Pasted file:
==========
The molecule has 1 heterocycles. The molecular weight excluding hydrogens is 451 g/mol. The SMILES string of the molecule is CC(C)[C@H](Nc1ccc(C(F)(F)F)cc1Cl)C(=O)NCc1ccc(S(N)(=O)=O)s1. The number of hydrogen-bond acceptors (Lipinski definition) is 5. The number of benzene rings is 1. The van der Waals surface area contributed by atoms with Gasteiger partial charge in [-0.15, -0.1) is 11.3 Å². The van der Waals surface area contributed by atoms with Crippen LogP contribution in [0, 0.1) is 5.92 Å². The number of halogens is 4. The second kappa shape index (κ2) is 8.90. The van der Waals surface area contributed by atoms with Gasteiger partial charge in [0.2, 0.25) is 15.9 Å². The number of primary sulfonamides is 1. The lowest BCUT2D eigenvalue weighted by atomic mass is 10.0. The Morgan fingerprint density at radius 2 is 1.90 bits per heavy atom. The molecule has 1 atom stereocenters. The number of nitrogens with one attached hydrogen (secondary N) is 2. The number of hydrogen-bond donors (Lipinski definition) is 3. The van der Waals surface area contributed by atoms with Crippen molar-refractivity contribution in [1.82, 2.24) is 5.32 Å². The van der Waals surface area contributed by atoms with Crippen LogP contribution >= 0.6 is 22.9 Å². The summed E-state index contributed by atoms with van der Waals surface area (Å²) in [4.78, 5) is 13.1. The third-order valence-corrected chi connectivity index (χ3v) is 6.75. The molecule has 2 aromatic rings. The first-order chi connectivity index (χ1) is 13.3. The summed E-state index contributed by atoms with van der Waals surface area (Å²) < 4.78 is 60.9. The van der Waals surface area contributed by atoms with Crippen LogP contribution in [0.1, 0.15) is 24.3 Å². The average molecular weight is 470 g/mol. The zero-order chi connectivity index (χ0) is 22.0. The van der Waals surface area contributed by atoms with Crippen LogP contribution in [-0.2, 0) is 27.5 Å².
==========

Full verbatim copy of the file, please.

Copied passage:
The molecule has 1 heterocycles. The molecular weight excluding hydrogens is 451 g/mol. The SMILES string of the molecule is CC(C)[C@H](Nc1ccc(C(F)(F)F)cc1Cl)C(=O)NCc1ccc(S(N)(=O)=O)s1. The number of hydrogen-bond acceptors (Lipinski definition) is 5. The number of benzene rings is 1. The van der Waals surface area contributed by atoms with Gasteiger partial charge in [-0.15, -0.1) is 11.3 Å². The van der Waals surface area contributed by atoms with Crippen LogP contribution in [0, 0.1) is 5.92 Å². The number of halogens is 4. The second kappa shape index (κ2) is 8.90. The van der Waals surface area contributed by atoms with Gasteiger partial charge in [0.2, 0.25) is 15.9 Å². The number of primary sulfonamides is 1. The lowest BCUT2D eigenvalue weighted by atomic mass is 10.0. The Morgan fingerprint density at radius 2 is 1.90 bits per heavy atom. The molecule has 1 atom stereocenters. The number of nitrogens with one attached hydrogen (secondary N) is 2. The number of hydrogen-bond donors (Lipinski definition) is 3. The van der Waals surface area contributed by atoms with Crippen molar-refractivity contribution in [1.82, 2.24) is 5.32 Å². The van der Waals surface area contributed by atoms with Crippen LogP contribution >= 0.6 is 22.9 Å². The summed E-state index contributed by atoms with van der Waals surface area (Å²) in [4.78, 5) is 13.1. The third-order valence-corrected chi connectivity index (χ3v) is 6.75. The molecule has 2 aromatic rings. The first-order chi connectivity index (χ1) is 13.3. The summed E-state index contributed by atoms with van der Waals surface area (Å²) < 4.78 is 60.9. The van der Waals surface area contributed by atoms with Crippen LogP contribution in [0.1, 0.15) is 24.3 Å². The average molecular weight is 470 g/mol. The zero-order chi connectivity index (χ0) is 22.0. The van der Waals surface area contributed by atoms with Crippen LogP contribution in [-0.2, 0) is 27.5 Å².